# Contents

# Types

There are 4 predefined types: `int`, `bool`,
`clock`, and `chan`. Array and record types can be
defined over these and other types.

Type ::= Prefix TypeId Prefix ::= 'urgent' | 'broadcast' | 'meta' | 'const' TypeId ::= ID | 'int' | 'clock' | 'chan' | 'bool' | 'int' '[' Expression ',' Expression ']' | 'scalar' '[' Expression ']' | 'struct' '{' FieldDecl (FieldDecl)* '}' FieldDecl ::= Type ID ArrayDecl* (',' ID ArrayDecl*)* ';' ArrayDecl ::= '[' Expression ']' | '[' Type ']'

The default range of an integer is [-32768, 32767]. Any assignment out of range will cause the verification to abort.

Variables of type `bool` can have the values `false`
and `true`, which are equivalent to the the integer values 0
and 1. Like in C, any non-zero integer value evalutes to true and 0
evaluates to false.

Channels can be declared as urgent and/or broadcast channels. See the section on synchronisations for information on urgent and broadcast channels.

## Constants

Integers, booleans, and arrays and records over integers and
booleans can be marked constant by prefixing the type with the keyword
`const`.

## Meta variables

Integers, booleans, and arrays and records over integers and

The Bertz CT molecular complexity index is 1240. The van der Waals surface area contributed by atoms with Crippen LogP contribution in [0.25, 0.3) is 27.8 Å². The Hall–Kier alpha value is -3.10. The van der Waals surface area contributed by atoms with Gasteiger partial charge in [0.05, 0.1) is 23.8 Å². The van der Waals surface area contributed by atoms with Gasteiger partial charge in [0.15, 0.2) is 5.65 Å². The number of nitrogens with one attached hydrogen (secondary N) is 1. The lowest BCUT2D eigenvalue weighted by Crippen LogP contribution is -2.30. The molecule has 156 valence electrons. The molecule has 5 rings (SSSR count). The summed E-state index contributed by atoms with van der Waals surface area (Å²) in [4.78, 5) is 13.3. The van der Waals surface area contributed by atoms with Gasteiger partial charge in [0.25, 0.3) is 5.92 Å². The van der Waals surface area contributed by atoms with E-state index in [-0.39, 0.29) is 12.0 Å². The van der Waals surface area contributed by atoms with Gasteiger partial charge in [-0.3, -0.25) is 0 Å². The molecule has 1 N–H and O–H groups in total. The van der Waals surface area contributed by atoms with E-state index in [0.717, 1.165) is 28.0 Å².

booleans can be marked as meta variables by prefixing the type with
the keyword `meta`.

Meta variables are stored in the state vector, but are sematically not considered part of the state. I.e. two states that only differ in meta variables are considered to be equal.

## Arrays

The size of an array is specified either as an integer or as a
bounded integer type or scalar set type. In the first case the array
will be 0-indexed. In the latter case, the index will be of the given
type. The following declares a scalar set `s_t` of size 3 and
an integer array `a` of size 3 indexed by the scalar:

typedef scalar[3] s_t; int a[s_t];

## Record Variables

Record types are specified by using the `struct` keyword,
following the C notation. For example, the record `s` below
consist of the two fields `a` and `b`:

struct { int a; int b; } s;

## Scalars

Scalars in UPPAAL are integer like elements with a limitted number of operations: Assignment and identity testing. Only scalars from the same scalar set can be compared.

The limitted number of operations means that scalars are unordered
(or that all orders are equivalent in the sense that the model
cannot distinguish between any of the them). UPPAAL applies
*symmetry reduction* to any model using scalars. Symmetry
reduction can lead to dramatic reductions of the state space of the
model. resulting in faster verification and less memory being used.

Notice that symmetry reduction is **not** applied if diagnostic
trace generation is enabled or when `A<>`, `E[]`
or `-->` properties are verified.

Scalar sets are treated as types. New scalar sets are constructed
with the `scalar[n]` type constructor, where `n` is an
integer indicating the size of the scalar set. Scalars of different
scalar sets are incomparable. Use `typedef` to name a scalar
set such that is can be used several times, e.g.

typedef scalar[3] mySet; mySet s; int a[mySet];

Here `mySet` is a scalar set of size 3, `s` is a
variable whos value belongs to the scalar set `mySet` and
`a` is an array of integers indexed by the scalar set
`mySet`. Thus `a[s] = 2` is a valid expression.